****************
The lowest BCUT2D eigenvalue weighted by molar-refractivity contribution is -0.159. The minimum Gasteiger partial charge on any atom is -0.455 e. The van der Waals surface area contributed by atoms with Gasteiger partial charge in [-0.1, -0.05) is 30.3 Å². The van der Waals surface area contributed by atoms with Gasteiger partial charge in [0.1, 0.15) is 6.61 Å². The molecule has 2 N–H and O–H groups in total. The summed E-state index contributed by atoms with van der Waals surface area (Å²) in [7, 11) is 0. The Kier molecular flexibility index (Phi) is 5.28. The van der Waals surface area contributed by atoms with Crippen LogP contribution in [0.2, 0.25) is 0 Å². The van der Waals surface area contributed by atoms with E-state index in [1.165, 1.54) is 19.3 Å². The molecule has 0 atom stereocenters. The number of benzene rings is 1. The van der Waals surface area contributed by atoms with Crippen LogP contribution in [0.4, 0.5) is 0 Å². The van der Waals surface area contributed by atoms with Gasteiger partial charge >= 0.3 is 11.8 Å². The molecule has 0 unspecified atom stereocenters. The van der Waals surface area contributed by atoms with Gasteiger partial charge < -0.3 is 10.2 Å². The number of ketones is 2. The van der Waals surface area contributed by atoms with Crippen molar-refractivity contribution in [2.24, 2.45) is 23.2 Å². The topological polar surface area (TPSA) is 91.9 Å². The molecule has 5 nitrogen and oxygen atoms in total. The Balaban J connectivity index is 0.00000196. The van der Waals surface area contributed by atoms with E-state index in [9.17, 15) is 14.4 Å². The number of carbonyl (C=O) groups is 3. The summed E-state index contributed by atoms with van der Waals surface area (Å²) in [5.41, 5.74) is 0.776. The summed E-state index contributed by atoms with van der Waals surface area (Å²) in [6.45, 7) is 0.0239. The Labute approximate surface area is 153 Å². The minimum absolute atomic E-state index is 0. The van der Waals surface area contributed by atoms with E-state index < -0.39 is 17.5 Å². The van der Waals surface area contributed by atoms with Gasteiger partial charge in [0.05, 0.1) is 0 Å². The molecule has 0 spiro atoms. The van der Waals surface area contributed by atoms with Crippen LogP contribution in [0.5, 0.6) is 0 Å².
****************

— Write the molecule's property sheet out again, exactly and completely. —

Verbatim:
The lowest BCUT2D eigenvalue weighted by molar-refractivity contribution is -0.159. The minimum Gasteiger partial charge on any atom is -0.455 e. The van der Waals surface area contributed by atoms with Gasteiger partial charge in [-0.1, -0.05) is 30.3 Å². The van der Waals surface area contributed by atoms with Gasteiger partial charge in [0.1, 0.15) is 6.61 Å². The molecule has 2 N–H and O–H groups in total. The summed E-state index contributed by atoms with van der Waals surface area (Å²) in [7, 11) is 0. The Kier molecular flexibility index (Phi) is 5.28. The van der Waals surface area contributed by atoms with Crippen LogP contribution in [0.2, 0.25) is 0 Å². The van der Waals surface area contributed by atoms with E-state index in [1.165, 1.54) is 19.3 Å². The molecule has 0 atom stereocenters. The number of benzene rings is 1. The van der Waals surface area contributed by atoms with Crippen LogP contribution in [0.4, 0.5) is 0 Å². The van der Waals surface area contributed by atoms with Gasteiger partial charge >= 0.3 is 11.8 Å². The molecule has 0 unspecified atom stereocenters. The van der Waals surface area contributed by atoms with Gasteiger partial charge < -0.3 is 10.2 Å². The number of ketones is 2. The van der Waals surface area contributed by atoms with Crippen molar-refractivity contribution in [2.24, 2.45) is 23.2 Å². The topological polar surface area (TPSA) is 91.9 Å². The molecule has 5 nitrogen and oxygen atoms in total. The Balaban J connectivity index is 0.00000196. The van der Waals surface area contributed by atoms with E-state index in [9.17, 15) is 14.4 Å². The number of carbonyl (C=O) groups is 3. The summed E-state index contributed by atoms with van der Waals surface area (Å²) in [5.41, 5.74) is 0.776. The summed E-state index contributed by atoms with van der Waals surface area (Å²) in [6.45, 7) is 0.0239. The Labute approximate surface area is 153 Å². The minimum absolute atomic E-state index is 0. The van der Waals surface area contributed by atoms with E-state index < -0.39 is 17.5 Å². The van der Waals surface area contributed by atoms with Gasteiger partial charge in [0.05, 0.1) is 0 Å². The molecule has 0 spiro atoms. The van der Waals surface area contributed by atoms with Crippen LogP contribution in [0.5, 0.6) is 0 Å².